a series highlighting the emotions and personal practices of a hustler striving towards unwavering self-belief.
What is one thing in your life, positive or negative that has changed your perspective on self-belief?
The idea that we become what we behold has been on repeat for me lately. More than we realize, how we spend our thought life matters. We think things into being by dwelling on them. I’ve spent so much time dwelling on negative emotions or areas where I felt stuck, and while I fully believe in feeling all of our emotions, I also believe that what we spend our time, including in our thought-life and self-talk, deeply impacts our daily life. That said, I’ve found that practicing gratitude and being intentional to notice the beautiful things in life has majorly lent itself to a more positive experience of my day to day. As we behold the good in life, the beautiful things, the humans we’re connected to, we become better, more beautiful, more connected.
Have you felt accepted or like the black sheep throughout your life?
I’ve never quite felt like a black sheep, but maybe a light grey one. Entering adulthood, I’ve faced the question we all unavoidably do: ‘What do you want to do when you grow up?’ Except for in more creative circles, I’ve never felt my response to that question has been well understood – or maybe it’s that I still have some insecurity around saying that I want to be a creative, I want to make art for a living, I want to freelance, I want to build my own business to a high level of success.
In relation to the last question, what makes you, YOU?
Part of who I am will always be the people and places and beliefs that raised me, but aside from that, what makes me who I am is how deeply I feel and the curiosity I have towards people and life. I’ve always been labeled “too sensitive”, and up until my twenties, I believed there was such a thing. As a photographer, I realize that my deep sense of emotion is what leads to the art I create. I feel moments with people in a way most others don’t. I can watch the briefest moment of human connection and, without any further context, be moved to tears by the sheer beauty that comes with being alive and together. That depth of emotion and the questions it leads to are definitely the two traits that I feel refine who I am.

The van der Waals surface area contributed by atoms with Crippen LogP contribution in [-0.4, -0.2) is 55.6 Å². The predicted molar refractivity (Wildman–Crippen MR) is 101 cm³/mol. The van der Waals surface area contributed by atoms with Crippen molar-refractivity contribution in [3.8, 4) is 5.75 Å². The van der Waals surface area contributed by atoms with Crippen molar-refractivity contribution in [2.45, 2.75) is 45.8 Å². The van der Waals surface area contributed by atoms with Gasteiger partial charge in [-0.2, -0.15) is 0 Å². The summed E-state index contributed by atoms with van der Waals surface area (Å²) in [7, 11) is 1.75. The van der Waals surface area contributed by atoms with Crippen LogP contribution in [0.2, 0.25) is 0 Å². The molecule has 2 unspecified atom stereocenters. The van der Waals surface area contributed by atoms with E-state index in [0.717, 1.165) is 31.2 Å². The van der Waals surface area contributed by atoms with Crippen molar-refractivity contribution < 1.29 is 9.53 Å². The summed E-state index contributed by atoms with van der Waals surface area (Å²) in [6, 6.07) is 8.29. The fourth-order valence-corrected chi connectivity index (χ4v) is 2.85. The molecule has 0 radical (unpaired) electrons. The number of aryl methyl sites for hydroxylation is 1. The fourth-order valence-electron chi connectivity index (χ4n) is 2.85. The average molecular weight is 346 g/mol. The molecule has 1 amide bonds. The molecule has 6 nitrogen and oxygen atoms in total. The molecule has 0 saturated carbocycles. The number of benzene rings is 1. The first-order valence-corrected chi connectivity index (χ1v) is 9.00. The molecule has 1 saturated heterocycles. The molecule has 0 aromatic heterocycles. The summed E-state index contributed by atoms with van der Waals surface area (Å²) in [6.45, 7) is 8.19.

Photograph by @ypoursashton
“When we show up well to
ourselves, we show up well to others”
How would you define success?
Success is so relative to our individual circumstances. For some, success might be having their basic human needs met. For others, it might be about net worth. Personally, I’ve found my own success to be defined by meaning. I strive to live a meaningful life, to produce meaningful work, and to invest in meaningful connections. I consider myself successful when I can check those boxes. In the long term, success absolutely has to do with a stable life where I don’t have to stress over finances and can consistently enjoy the finer things in life, but if I don’t take a meaningful route to get to that point, it won’t feel successful at all.
How often do you reflect on life? Are these thoughts enlightening?
Daily if not hourly. I’m constantly reflecting on life – how beautiful it is, how wild it is that we’re all alive, how incredible it is that we can connect. For the most parts, the thoughts are incredibly enlightening.
Where do you feel most confident? At home? In professional environments? Nightlife?